During the arguments, Justice Khanna at one point asked the Attorney General Niren De: “Life is also mentioned in Article 21 and would Government argument extend to it also?”. De answered, “Even if life was taken away illegally, courts are helpless”[4]. The bench opined in April 1976, with the majority deciding against habeas corpus, permitting unrestricted powers of detention during emergency. Justices A.N. Ray, P. N. Bhagwati, Y. V. Chandrachud, and M.H.Beg, stated in the majority decision:

“In view of the Presidential Order [declaring emergency] no person has any locus to move any writ petition under Art. 226 before a High Court for habeas corpus or any other writ or order or direction to challenge the legality of an order of detention.”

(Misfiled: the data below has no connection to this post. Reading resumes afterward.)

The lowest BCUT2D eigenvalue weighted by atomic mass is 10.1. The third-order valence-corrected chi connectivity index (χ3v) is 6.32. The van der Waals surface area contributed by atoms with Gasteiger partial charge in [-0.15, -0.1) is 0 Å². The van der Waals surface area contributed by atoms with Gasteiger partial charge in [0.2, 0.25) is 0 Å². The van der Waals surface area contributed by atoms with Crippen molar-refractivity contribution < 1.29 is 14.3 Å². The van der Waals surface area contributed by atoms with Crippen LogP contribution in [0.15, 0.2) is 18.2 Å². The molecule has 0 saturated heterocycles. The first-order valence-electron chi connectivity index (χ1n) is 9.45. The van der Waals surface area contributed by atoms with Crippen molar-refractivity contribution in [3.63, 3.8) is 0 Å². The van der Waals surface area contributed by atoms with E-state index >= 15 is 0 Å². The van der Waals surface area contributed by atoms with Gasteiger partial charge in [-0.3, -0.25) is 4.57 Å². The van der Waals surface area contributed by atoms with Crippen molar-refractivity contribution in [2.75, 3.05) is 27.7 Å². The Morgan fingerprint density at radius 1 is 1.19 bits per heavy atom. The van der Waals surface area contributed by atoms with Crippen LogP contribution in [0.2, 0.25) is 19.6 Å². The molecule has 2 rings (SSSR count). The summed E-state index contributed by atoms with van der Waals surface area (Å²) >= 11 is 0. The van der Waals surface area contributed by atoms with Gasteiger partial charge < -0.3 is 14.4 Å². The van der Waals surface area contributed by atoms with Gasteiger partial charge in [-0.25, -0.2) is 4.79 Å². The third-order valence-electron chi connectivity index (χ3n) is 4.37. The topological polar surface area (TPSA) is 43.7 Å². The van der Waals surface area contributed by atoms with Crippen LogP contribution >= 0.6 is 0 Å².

8. The Justice J.C. Shah commission of inquiry probed a tumultuous period in India’s post-Independence history — the Emergency imposed by Indira Gandhi during 1975-77. It revealed how a system of administration was subverted, how sycophancy to the leader and her son reached unsurpassable levels, how middle-level bureaucrats connived with extra-constitutional power centres to wreck established norms and rules of governance. The Commission submitted its report — three volumes running into over 500 pages in time. The excesses were picked out and studied in details, the culprits singled out. The Government only had to follow up with action against them. Yet, decades later, nothing happened. Justice J.C. Shah’s commission of inquiry died a silent death. The people it held responsible for the excess called Emergency went from strength to strength. Indira Gandhi returned as Prime Minister, Sanjay Gandhi’s career was on the ascent when fate intervened. The officials who implemented the orders, often with a lot of violence, lay low for few years but returned to hold influential positions.